We’ve been shown as many as four different TV licence phishing emails in the last few weeks. Here’s exactly what they look like – have you received one?
We know that periods of uncertainty and distress can be a magnet for scammers – that’s why we had to issue a scam warning during the collapse of Thomas Cook.
Since the outbreak of COVID-19, things couldn’t be more uncertain, so it’s no surprise to see fraudsters attempting to take advantage.
Kate Bevan has put together a comprehensive guide on how to spot and stop coronavirus fraud after the City of London Police reported a 400% increase in scams.
With many of us now at home looking for ways to stay entertained, perhaps we also shouldn’t be surprised to see scammers trying their luck with a tried and tested method; TV Licence phishing emails.
As of March last year, this type of scam had cost victims more than £830,000.
TV Licence scam examples
We’ve been sent four different examples of these fake emails in the last few weeks. Here’s what you need to watch out for:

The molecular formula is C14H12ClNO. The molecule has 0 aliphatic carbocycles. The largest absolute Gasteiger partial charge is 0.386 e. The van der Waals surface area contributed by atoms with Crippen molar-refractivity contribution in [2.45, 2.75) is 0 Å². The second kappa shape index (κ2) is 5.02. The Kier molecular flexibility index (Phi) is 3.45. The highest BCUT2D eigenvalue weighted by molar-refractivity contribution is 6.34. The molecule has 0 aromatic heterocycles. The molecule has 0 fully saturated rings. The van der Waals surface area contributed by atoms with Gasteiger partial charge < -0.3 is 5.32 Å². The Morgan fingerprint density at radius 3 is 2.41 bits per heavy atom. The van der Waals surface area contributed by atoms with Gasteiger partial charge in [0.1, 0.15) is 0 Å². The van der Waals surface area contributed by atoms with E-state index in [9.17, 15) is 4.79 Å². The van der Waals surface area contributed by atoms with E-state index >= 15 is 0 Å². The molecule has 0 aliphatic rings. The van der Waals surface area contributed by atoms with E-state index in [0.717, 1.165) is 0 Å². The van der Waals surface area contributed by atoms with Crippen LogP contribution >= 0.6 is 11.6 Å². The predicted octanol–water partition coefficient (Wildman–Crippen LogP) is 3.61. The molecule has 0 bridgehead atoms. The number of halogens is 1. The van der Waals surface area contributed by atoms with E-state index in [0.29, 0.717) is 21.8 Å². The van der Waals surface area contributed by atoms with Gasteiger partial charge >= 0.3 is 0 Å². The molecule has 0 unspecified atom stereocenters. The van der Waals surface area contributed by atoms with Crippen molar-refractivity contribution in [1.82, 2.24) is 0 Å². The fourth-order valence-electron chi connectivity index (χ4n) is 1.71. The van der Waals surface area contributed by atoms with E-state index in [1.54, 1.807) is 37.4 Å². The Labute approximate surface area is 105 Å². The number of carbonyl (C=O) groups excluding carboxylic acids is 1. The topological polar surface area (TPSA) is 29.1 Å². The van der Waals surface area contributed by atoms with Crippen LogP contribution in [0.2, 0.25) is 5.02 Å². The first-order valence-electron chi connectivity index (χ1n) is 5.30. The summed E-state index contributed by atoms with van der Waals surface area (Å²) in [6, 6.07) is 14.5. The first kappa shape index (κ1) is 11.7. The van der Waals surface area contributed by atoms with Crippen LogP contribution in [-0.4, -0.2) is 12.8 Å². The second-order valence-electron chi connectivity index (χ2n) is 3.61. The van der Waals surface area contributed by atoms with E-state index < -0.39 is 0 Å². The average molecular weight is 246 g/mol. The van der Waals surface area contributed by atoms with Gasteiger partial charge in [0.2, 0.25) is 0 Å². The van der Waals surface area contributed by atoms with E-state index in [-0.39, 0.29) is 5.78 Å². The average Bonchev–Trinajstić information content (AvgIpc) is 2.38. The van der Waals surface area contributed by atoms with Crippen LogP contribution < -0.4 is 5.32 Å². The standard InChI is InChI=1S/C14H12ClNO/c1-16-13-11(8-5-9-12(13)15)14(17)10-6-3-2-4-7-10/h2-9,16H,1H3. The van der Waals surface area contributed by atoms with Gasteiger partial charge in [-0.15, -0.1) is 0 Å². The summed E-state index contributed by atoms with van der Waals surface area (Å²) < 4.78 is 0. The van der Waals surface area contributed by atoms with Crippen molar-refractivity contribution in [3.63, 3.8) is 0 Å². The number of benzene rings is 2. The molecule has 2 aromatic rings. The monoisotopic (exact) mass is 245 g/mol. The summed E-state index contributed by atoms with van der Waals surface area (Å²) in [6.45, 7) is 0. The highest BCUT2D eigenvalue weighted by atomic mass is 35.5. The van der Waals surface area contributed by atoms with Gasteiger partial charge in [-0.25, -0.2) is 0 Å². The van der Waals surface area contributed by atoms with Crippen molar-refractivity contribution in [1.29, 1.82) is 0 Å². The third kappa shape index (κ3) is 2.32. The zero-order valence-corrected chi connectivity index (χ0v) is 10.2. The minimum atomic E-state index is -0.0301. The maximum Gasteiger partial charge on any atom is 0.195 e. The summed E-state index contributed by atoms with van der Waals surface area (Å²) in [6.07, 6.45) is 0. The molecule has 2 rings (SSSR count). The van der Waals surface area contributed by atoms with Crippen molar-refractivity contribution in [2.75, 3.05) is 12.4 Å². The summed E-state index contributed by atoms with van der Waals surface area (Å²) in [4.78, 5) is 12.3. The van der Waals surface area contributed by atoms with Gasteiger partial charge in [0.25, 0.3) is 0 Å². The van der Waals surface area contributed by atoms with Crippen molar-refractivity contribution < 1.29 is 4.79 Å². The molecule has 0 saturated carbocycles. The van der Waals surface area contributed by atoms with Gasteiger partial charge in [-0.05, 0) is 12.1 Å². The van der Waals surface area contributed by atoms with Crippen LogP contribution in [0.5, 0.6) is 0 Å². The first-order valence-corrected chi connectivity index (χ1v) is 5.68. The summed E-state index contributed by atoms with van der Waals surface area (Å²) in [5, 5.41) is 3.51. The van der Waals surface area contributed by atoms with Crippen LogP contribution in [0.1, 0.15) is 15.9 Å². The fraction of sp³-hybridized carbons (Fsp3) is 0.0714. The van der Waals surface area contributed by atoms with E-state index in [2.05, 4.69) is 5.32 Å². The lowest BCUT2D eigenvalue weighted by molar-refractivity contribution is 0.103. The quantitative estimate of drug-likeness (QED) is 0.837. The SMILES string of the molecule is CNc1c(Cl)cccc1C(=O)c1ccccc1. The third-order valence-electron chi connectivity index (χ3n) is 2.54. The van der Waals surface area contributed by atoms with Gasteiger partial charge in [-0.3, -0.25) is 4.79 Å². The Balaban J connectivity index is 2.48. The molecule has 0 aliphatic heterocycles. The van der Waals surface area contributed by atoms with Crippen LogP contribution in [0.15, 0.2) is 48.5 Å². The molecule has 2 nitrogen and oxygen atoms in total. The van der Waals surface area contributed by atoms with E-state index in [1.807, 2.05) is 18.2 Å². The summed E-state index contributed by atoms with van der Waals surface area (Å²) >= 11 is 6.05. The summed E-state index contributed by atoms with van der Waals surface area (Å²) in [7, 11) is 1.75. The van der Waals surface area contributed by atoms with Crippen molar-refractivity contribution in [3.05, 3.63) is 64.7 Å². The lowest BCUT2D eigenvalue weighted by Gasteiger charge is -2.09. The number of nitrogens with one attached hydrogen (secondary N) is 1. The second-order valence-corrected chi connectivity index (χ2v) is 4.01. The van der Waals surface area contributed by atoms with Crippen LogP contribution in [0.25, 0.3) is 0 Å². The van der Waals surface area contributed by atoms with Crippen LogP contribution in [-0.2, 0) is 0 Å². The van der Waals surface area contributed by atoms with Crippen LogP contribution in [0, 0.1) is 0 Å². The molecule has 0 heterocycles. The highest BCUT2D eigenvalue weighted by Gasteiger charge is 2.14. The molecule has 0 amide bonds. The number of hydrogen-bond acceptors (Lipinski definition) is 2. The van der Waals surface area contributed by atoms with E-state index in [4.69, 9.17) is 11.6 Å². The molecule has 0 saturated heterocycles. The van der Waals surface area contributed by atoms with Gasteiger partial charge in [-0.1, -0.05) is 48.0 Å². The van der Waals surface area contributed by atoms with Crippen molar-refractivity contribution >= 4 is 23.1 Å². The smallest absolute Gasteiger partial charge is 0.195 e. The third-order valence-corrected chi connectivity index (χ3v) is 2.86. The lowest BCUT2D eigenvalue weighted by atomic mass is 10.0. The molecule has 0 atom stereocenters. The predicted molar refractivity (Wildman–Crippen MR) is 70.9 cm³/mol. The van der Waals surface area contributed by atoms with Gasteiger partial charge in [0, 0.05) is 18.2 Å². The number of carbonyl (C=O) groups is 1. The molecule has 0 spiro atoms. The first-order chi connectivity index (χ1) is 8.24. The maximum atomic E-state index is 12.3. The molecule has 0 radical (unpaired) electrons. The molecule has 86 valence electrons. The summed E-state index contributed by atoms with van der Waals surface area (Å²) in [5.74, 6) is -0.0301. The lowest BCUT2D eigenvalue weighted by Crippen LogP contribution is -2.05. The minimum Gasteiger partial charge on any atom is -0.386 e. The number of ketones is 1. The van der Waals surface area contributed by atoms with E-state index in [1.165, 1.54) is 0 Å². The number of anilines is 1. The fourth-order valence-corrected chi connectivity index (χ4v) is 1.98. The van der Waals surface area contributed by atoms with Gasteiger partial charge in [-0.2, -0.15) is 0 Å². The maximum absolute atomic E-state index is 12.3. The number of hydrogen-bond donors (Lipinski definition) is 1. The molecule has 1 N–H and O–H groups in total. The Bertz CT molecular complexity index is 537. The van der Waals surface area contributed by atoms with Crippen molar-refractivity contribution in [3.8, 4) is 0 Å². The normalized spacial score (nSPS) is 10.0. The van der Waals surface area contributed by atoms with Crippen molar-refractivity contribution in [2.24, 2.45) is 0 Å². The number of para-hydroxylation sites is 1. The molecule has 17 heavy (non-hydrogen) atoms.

Clearly some of these are better crafted than others, but the variety and frequency with which they’re being sent to people at such an uncertain time makes them dangerous.
Our phishing emails advice
As always, we’d urge everyone to always be on the lookout for the tell-tale signs of a scam email.
All of these examples are trying to rush you into clicking through to a fake website which will ask for your bank details.
Always double check the sender’s email address, the wording and the branding used. If an email has made you feel uneasy, go with your gut and contact the company it’s purporting to be from via its official channels.
If you think you may have been a victim of this scam, contact your bank immediately and let it know what’s happened.
Our guide also explains how you can get your money back after a scam.
Have you noticed an increase in phishing emails lately? If so, get in contact in the comments and let us know what you’ve seen.